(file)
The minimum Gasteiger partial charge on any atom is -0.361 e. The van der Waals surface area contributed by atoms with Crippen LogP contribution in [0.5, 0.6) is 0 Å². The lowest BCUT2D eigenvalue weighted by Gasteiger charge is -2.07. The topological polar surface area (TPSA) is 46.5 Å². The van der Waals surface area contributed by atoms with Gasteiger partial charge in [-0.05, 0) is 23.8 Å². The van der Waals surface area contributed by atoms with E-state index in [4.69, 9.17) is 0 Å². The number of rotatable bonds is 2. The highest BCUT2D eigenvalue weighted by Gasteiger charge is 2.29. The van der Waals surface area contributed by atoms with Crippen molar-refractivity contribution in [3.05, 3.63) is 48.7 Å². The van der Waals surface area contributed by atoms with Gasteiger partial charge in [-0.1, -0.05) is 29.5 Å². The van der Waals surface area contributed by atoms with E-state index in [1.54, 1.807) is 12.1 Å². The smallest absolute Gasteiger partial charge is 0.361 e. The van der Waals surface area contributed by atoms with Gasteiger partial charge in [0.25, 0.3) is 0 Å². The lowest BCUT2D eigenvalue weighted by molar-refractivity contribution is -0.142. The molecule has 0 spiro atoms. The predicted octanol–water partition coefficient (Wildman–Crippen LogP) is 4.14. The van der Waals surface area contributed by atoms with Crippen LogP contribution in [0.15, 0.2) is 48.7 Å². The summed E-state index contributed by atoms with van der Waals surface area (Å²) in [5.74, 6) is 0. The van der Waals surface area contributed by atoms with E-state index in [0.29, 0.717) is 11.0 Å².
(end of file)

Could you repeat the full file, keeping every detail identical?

The minimum Gasteiger partial charge on any atom is -0.361 e. The van der Waals surface area contributed by atoms with Crippen LogP contribution in [0.5, 0.6) is 0 Å². The lowest BCUT2D eigenvalue weighted by Gasteiger charge is -2.07. The topological polar surface area (TPSA) is 46.5 Å². The van der Waals surface area contributed by atoms with Gasteiger partial charge in [-0.05, 0) is 23.8 Å². The van der Waals surface area contributed by atoms with E-state index in [4.69, 9.17) is 0 Å². The number of rotatable bonds is 2. The highest BCUT2D eigenvalue weighted by Gasteiger charge is 2.29. The van der Waals surface area contributed by atoms with Crippen molar-refractivity contribution in [3.05, 3.63) is 48.7 Å². The van der Waals surface area contributed by atoms with Gasteiger partial charge in [-0.1, -0.05) is 29.5 Å². The van der Waals surface area contributed by atoms with E-state index in [1.54, 1.807) is 12.1 Å². The smallest absolute Gasteiger partial charge is 0.361 e. The van der Waals surface area contributed by atoms with Gasteiger partial charge in [0.25, 0.3) is 0 Å². The lowest BCUT2D eigenvalue weighted by molar-refractivity contribution is -0.142. The molecule has 0 spiro atoms. The predicted octanol–water partition coefficient (Wildman–Crippen LogP) is 4.14. The van der Waals surface area contributed by atoms with Crippen LogP contribution in [0.15, 0.2) is 48.7 Å². The summed E-state index contributed by atoms with van der Waals surface area (Å²) in [5.74, 6) is 0. The van der Waals surface area contributed by atoms with E-state index in [0.29, 0.717) is 11.0 Å².